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Oppenheimer’s WSP Failures Cost Millions

WSP failures cost Oppenheimer $3.8 million

The Financial Industry Regulatory Authority (FINRA) hit Oppenheimer & Co. Inc. with a more than $3.8 million charge as restitution to customers who incurred potentially excessive sales charges caused by early rollovers of Unit Investment Trusts (UITs). FINRA also fined the firm $800,000 for failing to reasonably supervise early UIT rollovers.

Was it a premature UIT rollover?

Yes. UITs are investment companies that offer investors shares, or “units,” in a fixed portfolio of securities in a one-time public offering that terminates on a specific maturity date, often after 15 or 24 months. They generally are intended as long-term investments. UIT sales charges are based on their long-term nature, including an initial and deferred sales charge and a creation and development fee.

Registered representatives who recommend that a customer sell his or her UIT position before the maturity date and then “rolls over” those funds into a new UIT cause the customer to incur increased sale charges over time. FINRA says this raises suitability concerns.

Oppenheimer’s early rollovers

From January 2011 through December 2015, FINRA says that Oppenheimer executed more than $6.4 billion in UIT transactions – $753.9 million of which were early rollovers. Moreover, FINRA found the firm’s written supervisory procedures and its supervisory system – which did not involve the use of automated reports or alerts – were not reasonably designed to supervise the suitability of those early rollovers.

This meant that Oppenheimer could not and did not identify that its representatives recommended potentially unsuitable early rollovers that, collectively, may have caused customers to incur more than $3.8 million in sales charges that they would not have incurred had they held the UITs until their maturity dates.   

According to Jessica Hopper, Senior Vice President and Acting Head of FINRA’s Department of Enforcement, “FINRA member firms must be mindful of costs to customers when recommending a product, particularly when recommending that customers make short-term sales of products that are intended as long-term investments.” Getting Oppenheimer to pay back those overeager gains, she says, became “a top priority for FINRA.”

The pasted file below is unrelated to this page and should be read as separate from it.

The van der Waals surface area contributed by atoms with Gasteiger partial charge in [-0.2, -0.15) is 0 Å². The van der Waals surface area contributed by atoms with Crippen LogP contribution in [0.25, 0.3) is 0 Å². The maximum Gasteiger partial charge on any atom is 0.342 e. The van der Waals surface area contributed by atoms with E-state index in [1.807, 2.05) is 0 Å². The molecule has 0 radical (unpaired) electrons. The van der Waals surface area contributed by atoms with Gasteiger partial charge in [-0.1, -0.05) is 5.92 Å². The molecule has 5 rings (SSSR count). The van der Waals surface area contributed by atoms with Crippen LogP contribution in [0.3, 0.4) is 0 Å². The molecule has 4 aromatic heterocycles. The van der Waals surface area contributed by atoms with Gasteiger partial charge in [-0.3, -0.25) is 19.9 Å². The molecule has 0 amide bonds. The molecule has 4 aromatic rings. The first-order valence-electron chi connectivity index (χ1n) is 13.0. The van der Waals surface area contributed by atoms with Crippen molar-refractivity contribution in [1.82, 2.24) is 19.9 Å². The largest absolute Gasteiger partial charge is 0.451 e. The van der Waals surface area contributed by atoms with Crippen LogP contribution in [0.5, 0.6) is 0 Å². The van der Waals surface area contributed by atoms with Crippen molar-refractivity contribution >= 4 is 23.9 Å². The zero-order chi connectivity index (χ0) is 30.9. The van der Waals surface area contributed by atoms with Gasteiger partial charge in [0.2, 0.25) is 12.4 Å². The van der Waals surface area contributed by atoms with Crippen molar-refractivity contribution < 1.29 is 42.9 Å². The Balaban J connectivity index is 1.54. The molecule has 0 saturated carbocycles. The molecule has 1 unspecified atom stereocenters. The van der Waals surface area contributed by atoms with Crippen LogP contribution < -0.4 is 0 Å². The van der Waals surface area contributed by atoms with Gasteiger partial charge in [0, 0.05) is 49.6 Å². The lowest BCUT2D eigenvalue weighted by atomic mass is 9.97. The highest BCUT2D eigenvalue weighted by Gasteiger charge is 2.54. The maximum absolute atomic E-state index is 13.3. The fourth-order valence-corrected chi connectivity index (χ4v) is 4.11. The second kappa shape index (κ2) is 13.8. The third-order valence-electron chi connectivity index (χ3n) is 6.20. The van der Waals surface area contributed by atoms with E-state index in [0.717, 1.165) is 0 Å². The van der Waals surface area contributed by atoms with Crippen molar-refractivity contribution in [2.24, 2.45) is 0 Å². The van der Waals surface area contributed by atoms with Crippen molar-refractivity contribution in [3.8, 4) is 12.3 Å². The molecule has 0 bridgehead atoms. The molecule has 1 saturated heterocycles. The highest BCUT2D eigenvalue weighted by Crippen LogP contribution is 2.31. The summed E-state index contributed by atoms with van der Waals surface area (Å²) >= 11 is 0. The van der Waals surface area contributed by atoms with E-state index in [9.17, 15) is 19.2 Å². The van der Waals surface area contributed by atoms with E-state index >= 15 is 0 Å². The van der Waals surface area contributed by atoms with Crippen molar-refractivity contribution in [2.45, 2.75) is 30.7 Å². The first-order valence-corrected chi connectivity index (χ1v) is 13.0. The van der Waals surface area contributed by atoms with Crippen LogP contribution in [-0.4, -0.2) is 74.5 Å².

Did cooperation help Oppenheimer?

Yes, it did. In determining the fine against Oppenheimer, FINRA did recognize the firm’s extraordinary cooperation for having:

  1. provided substantial assistance to FINRA’s investigation, including by retaining an outside consultant to analyze the firm’s UIT trading and voluntarily sharing the results of the consultant’s analysis with FINRA;
  2. developed and implemented a methodology that efficiently identified customers eligible for restitution; and
  3. voluntarily employed corrective measures to revise its procedures to avoid recurrence of the conduct described above, including by establishing automated alerts to identify when representatives recommend early UIT rollovers.

This enforcement action, Hopper notes, is in keeping with FINRA’s 2018 Regulatory and Examination Priorities Letter priorities, which advised those in the industry that the Authority would be reviewing firms’ supervisory controls related to UITs.

Where was compliance?

Oppenheimer’s compliance team stepped right up to the plate once it became aware that its written supervisory procedures were insufficient to ensure compliance. That’s where Patrina could have helped. For more than 25 years, Patrina has been helping uniquely committed compliance professionals like you to stay on the “straight and narrow” efficiently and cost-effectively. So, let’s talk. Call 212-233-1155 to ask about Patrina’s cost-effective designated third-party services, our comprehensive 8-module compliance solution, and compliant data capture file storage, and records archiving specifically designed for the financial services community. Be smart. Be covered. Let’s talk.